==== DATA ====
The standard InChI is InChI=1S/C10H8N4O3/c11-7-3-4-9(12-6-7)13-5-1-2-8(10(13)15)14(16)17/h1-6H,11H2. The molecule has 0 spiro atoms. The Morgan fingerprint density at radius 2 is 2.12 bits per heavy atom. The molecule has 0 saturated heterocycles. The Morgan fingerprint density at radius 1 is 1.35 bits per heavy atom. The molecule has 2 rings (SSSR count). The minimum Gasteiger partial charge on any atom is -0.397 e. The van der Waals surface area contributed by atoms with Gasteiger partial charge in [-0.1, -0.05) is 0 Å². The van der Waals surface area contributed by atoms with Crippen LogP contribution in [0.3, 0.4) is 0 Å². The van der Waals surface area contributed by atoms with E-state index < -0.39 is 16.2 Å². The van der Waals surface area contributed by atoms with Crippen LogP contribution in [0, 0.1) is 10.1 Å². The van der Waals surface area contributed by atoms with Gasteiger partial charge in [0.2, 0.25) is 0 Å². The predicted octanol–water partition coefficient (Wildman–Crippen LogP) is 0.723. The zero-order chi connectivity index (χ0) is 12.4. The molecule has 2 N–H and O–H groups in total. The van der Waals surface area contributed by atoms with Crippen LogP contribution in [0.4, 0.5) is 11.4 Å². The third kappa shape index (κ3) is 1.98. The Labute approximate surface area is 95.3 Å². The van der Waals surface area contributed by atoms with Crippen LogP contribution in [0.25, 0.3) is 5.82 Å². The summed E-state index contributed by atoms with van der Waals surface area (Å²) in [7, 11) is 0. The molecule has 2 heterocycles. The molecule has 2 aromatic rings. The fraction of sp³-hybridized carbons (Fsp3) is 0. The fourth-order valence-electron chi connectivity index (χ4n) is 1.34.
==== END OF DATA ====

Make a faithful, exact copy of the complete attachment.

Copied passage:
The standard InChI is InChI=1S/C10H8N4O3/c11-7-3-4-9(12-6-7)13-5-1-2-8(10(13)15)14(16)17/h1-6H,11H2. The molecule has 0 spiro atoms. The Morgan fingerprint density at radius 2 is 2.12 bits per heavy atom. The molecule has 0 saturated heterocycles. The Morgan fingerprint density at radius 1 is 1.35 bits per heavy atom. The molecule has 2 rings (SSSR count). The minimum Gasteiger partial charge on any atom is -0.397 e. The van der Waals surface area contributed by atoms with Gasteiger partial charge in [-0.1, -0.05) is 0 Å². The van der Waals surface area contributed by atoms with Crippen LogP contribution in [0.3, 0.4) is 0 Å². The van der Waals surface area contributed by atoms with E-state index < -0.39 is 16.2 Å². The van der Waals surface area contributed by atoms with Crippen LogP contribution in [0, 0.1) is 10.1 Å². The van der Waals surface area contributed by atoms with Gasteiger partial charge in [0.2, 0.25) is 0 Å². The predicted octanol–water partition coefficient (Wildman–Crippen LogP) is 0.723. The zero-order chi connectivity index (χ0) is 12.4. The molecule has 2 N–H and O–H groups in total. The van der Waals surface area contributed by atoms with Crippen LogP contribution in [0.4, 0.5) is 11.4 Å². The third kappa shape index (κ3) is 1.98. The Labute approximate surface area is 95.3 Å². The van der Waals surface area contributed by atoms with Crippen LogP contribution in [0.25, 0.3) is 5.82 Å². The summed E-state index contributed by atoms with van der Waals surface area (Å²) in [7, 11) is 0. The molecule has 2 heterocycles. The molecule has 2 aromatic rings. The fraction of sp³-hybridized carbons (Fsp3) is 0. The fourth-order valence-electron chi connectivity index (χ4n) is 1.34.